Monday, October 12, 2009

Firebird Mask - Works in Progress

I thought it may be mildly interesting to show the progress of one of the masks I'm working on. I was commissioned to create a firebird-inspired mask, and decided this would be an excellent opportunity to test out the new, higher-quality leather I was recommended to use.

First some sketches:

As with any commission, I create a number of sketches to get some ideas on the table. Depending on what the person wants, it may take only a few sketches, or a lot. In this case, the person was quite clear on what she wanted, which is good for me - good communication always makes a job easier.

We ended up using a mixture of several sketch designs to come up with one final sketch. Then it was time for color sketches, and after a couple of revisions for those, this was the color scheme chosen.

Again, I am very new at mask making, so I am still ironing out my own methods. I've learned quite a lot from a mask maker whose work is on DeviantART and Etsy, who was kind enough to post a very helpful tutorial on how to make leather masks. In case you're curious, you can find her tutorial here. However, I've done a good number of drawing and painting commissions, so the commission process is pretty much the same even if it's a medium I'm still learning. Once I have the sketch and color sketch done, then it's time to start on the final piece.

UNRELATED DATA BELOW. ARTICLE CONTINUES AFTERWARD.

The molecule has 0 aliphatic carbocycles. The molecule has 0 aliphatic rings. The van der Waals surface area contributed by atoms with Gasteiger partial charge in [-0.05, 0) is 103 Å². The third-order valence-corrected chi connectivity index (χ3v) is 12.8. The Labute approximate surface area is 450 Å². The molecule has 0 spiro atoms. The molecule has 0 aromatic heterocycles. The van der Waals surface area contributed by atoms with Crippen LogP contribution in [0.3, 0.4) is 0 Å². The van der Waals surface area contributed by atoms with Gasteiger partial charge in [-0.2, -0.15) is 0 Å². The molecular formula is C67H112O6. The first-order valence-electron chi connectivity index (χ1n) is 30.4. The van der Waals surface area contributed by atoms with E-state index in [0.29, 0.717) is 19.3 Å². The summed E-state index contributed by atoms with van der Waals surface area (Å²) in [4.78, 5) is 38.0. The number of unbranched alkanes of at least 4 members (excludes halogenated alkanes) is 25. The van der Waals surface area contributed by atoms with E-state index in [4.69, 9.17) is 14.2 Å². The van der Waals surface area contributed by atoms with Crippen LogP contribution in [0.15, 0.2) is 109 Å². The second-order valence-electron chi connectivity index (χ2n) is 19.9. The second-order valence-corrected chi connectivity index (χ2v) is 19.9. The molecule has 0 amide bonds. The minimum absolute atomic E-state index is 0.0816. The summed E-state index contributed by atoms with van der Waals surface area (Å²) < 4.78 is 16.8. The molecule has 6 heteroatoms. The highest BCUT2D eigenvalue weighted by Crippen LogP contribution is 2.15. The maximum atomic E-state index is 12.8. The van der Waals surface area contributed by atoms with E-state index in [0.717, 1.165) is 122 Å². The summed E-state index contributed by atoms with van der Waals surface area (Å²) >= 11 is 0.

I didn't take photos of actually tooling the leather, but at this point in the process, the mask has been tooled, cut, and shaped. Shaping involves wetting the entire mask and molding it around your face until you get the desired shape. Once you have a basic shape, you put it in the oven at around 250 degrees F to let it dry. I take it out multiple times to make sure I get the shape right. I've messed up a few masks mostly due to my own inexperience, but I think I got this one shaped just the way I wanted.

You may also notice the beak is a bit longer than in the sketch. Since I am still learning how to make a 2-D sketch that will match the physics of a 3-D mask, sometimes once I cut out a full-sized paper version of the mask to transfer onto the leather, I spot some things I need to fix. If I had left the beak as it was in the sketch, it would be nothing but a nub! And a graceful firebird needs a much more elegant beak.

More progress shots will come! Coming up will be dyeing the mask, painting it, and then putting the feathers on.

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